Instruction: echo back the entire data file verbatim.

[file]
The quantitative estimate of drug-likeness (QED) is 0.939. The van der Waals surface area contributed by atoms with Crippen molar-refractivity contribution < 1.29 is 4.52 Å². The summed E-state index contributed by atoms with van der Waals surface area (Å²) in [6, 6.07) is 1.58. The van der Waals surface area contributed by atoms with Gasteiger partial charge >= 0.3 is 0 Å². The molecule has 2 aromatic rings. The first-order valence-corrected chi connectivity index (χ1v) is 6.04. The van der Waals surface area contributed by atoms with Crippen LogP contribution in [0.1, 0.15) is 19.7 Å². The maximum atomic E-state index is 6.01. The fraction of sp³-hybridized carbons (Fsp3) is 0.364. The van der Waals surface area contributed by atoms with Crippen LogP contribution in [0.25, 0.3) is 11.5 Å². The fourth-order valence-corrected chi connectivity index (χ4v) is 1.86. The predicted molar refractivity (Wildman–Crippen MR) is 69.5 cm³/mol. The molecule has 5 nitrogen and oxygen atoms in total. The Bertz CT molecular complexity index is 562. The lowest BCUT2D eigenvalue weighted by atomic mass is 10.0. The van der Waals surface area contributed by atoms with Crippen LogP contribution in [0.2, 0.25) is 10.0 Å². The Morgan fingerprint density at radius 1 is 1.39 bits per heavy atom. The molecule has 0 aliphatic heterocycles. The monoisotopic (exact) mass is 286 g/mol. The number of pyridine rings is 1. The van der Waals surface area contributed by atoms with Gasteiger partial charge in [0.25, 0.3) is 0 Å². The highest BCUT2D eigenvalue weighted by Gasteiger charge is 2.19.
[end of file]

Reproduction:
The quantitative estimate of drug-likeness (QED) is 0.939. The van der Waals surface area contributed by atoms with Crippen molar-refractivity contribution < 1.29 is 4.52 Å². The summed E-state index contributed by atoms with van der Waals surface area (Å²) in [6, 6.07) is 1.58. The van der Waals surface area contributed by atoms with Gasteiger partial charge >= 0.3 is 0 Å². The molecule has 2 aromatic rings. The first-order valence-corrected chi connectivity index (χ1v) is 6.04. The van der Waals surface area contributed by atoms with Crippen LogP contribution in [0.1, 0.15) is 19.7 Å². The maximum atomic E-state index is 6.01. The fraction of sp³-hybridized carbons (Fsp3) is 0.364. The van der Waals surface area contributed by atoms with Crippen LogP contribution in [0.25, 0.3) is 11.5 Å². The fourth-order valence-corrected chi connectivity index (χ4v) is 1.86. The predicted molar refractivity (Wildman–Crippen MR) is 69.5 cm³/mol. The molecule has 5 nitrogen and oxygen atoms in total. The Bertz CT molecular complexity index is 562. The lowest BCUT2D eigenvalue weighted by atomic mass is 10.0. The van der Waals surface area contributed by atoms with Crippen LogP contribution in [0.2, 0.25) is 10.0 Å². The Morgan fingerprint density at radius 1 is 1.39 bits per heavy atom. The molecule has 0 aliphatic heterocycles. The monoisotopic (exact) mass is 286 g/mol. The number of pyridine rings is 1. The van der Waals surface area contributed by atoms with Gasteiger partial charge in [0.25, 0.3) is 0 Å². The highest BCUT2D eigenvalue weighted by Gasteiger charge is 2.19.